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Blues - Released September 21, 2018 | J&R Adventures

One, two, three! That’s right, three albums in a single year for Joe Bonamassa! Following his collaboration with Beth Hart on Black Coffee and his British Blues Explosion Live, the Gibson man absolves himself of his sins with a thirteenth studio album: Redemption. Here we find a collection of original tracks that, before going around the world, went around countless recording studios! Nashville, Sydney, Las Vegas and Miami all played a part in the creation of this album produced by Kevin Shirley. The album opens with an evil blues-rock influenced by rockabilly styles (Evil Mama), then later on we have a sensually groovy saxophone on Pick Up The Pieces and a melancholy tune on acoustic guitar (Stronger Now In Broken Places), as Bonamassa clears his conscience. With Tom Hambridge, James House, Gary Nicholson, Richard Page and legendary Dion DiMucci, he offers a twelve-track redemption that could stand the test of time. Looking past his technical skill, Joe Bonamassa’s song-writing ability truly shines through on this album. © Anna Coluthe/Qobuz

Blues - Released May 18, 2018 | J&R Adventures

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We really do wonder what Joe Bonamasa puts in his morning coffee. The blues-rock workaholic is back, with an ever-growing electric current in his fingers. Once again, he fills the arena with British blues lovers and preaches a sermon that all his sheep never tire of listening to. British Blues Explosion Live bears his name perfectly. It is a bomb that has just been released at Greenwhich Music Time in London, where no less than fourteen tracks have been recorded. While the attention revolves around Bonamasa, he pays tribute to his heroes from Old Blighty, namely Eric Clapton, Jeff Beck and Jimmy Page. He begins with a cover of Beck's Bolero/Rice Pudding, then follows with a sequence of surprises: Plynth by Rod Stewart, Motherless Children by Clapton, Tea For One by Page and Let Me Love You Baby by Willie Dixon! We find here yet more talent from Bonamasa, who knows how to appropriate classics and not to be crushed by the genius of his predecessors. © Anna Coluthe/Qobuz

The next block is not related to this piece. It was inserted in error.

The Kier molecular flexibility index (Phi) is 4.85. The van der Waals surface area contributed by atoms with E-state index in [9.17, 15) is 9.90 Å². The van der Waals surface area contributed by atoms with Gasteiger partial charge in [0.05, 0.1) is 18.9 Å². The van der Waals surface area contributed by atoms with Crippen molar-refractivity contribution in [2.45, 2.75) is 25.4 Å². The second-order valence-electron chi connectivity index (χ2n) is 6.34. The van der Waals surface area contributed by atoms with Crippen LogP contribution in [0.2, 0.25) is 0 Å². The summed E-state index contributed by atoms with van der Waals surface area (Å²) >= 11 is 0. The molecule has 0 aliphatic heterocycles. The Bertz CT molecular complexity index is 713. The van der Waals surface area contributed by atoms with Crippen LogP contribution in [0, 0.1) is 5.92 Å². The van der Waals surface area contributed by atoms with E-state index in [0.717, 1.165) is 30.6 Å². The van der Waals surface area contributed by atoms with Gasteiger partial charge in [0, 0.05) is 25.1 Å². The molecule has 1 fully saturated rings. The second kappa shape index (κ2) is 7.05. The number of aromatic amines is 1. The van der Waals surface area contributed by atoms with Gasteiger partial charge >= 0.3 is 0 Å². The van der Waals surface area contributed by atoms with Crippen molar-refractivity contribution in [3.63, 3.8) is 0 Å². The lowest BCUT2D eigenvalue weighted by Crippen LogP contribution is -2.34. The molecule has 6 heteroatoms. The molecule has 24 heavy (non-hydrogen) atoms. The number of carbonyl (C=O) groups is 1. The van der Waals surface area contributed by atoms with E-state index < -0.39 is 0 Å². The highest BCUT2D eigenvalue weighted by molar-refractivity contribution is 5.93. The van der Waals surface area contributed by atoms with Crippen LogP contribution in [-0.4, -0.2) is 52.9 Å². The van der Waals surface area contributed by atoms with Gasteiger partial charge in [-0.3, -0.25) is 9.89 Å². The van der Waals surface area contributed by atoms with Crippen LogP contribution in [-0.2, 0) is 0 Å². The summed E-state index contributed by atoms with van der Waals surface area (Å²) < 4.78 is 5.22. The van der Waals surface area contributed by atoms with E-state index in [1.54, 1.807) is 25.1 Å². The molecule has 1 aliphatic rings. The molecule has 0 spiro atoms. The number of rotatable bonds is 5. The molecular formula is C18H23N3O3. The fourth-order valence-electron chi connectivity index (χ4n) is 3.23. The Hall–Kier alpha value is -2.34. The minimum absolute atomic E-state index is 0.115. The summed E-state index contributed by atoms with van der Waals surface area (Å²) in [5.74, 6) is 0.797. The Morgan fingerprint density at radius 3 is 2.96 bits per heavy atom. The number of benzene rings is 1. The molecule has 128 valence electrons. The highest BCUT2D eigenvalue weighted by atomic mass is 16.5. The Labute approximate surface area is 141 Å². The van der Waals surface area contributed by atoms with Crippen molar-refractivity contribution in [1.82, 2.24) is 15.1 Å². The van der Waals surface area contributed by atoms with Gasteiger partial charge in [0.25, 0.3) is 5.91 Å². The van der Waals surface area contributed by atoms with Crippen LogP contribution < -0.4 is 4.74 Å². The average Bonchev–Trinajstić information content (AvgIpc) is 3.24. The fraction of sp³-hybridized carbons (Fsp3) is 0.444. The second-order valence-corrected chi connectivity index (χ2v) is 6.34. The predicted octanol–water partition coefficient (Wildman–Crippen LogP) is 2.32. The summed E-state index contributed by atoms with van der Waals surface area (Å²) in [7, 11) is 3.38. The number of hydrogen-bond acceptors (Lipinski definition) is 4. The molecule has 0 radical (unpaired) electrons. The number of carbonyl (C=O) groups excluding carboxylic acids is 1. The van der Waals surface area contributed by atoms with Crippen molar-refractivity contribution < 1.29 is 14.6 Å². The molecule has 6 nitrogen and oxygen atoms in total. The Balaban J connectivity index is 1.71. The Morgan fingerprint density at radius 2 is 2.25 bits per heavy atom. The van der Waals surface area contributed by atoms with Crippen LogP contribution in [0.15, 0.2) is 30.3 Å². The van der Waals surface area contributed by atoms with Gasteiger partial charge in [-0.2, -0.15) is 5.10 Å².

Blues - Released June 27, 2017 | J&R Adventures

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Live at Carnegie Hall: An Acoustic Evening is the 15th live album Joe Bonamassa has released since 2002 but only the second acoustic live set. This means Live at Carnegie Hall, like 2013's An Acoustic Evening at the Vienna Opera House before it, stands out from his annual electric extravaganzas, sounding a little more subdued and relaxed than its companions. Bonamassa still spits out a flurry of notes -- that's his signature -- but the acoustic setting softens his aggression, and his band follows suit. The songs aren't so much reinterpreted as given a gentler touch, and in a catalog filled with similar feeling records, that distinction is welcome. ~ Stephen Thomas Erlewine

Blues - Released March 22, 2011 | J&R Adventures

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For his second solo album in a year -- not counting his excursion with Black Country Communion -- Joe Bonamassa, the hardest working blues-rock guitarist of the 21st century, strikes up a bit of a smoky Black Keys vibe, signaling that he’s not quite as devoted to the past as he may initially seem. It’s not the only trick he has up his sleeve, either. Appropriately enough for an album entitled Dust Bowl, Bonamassa kicks up some country dirt on this record, enlisting John Hiatt for a duet on the songwriter’s “Tennessee Plates” and bringing Vince Gill in to play on the lazy shuffle “Sweet Rowena.” These are accents to an album that otherwise sticks to Bonamassa’s strong suit of blues in the vein of Cream, Stevie Ray, and Gary Moore, but it’s just enough of a difference to give Dust Bowl a distinctive flavor and suggests that the guitarist’s constant work is pushing him to synthesize his clear influences into something that is uniquely his own. ~ Stephen Thomas Erlewine

Blues - Released August 7, 2014 | J&R Adventures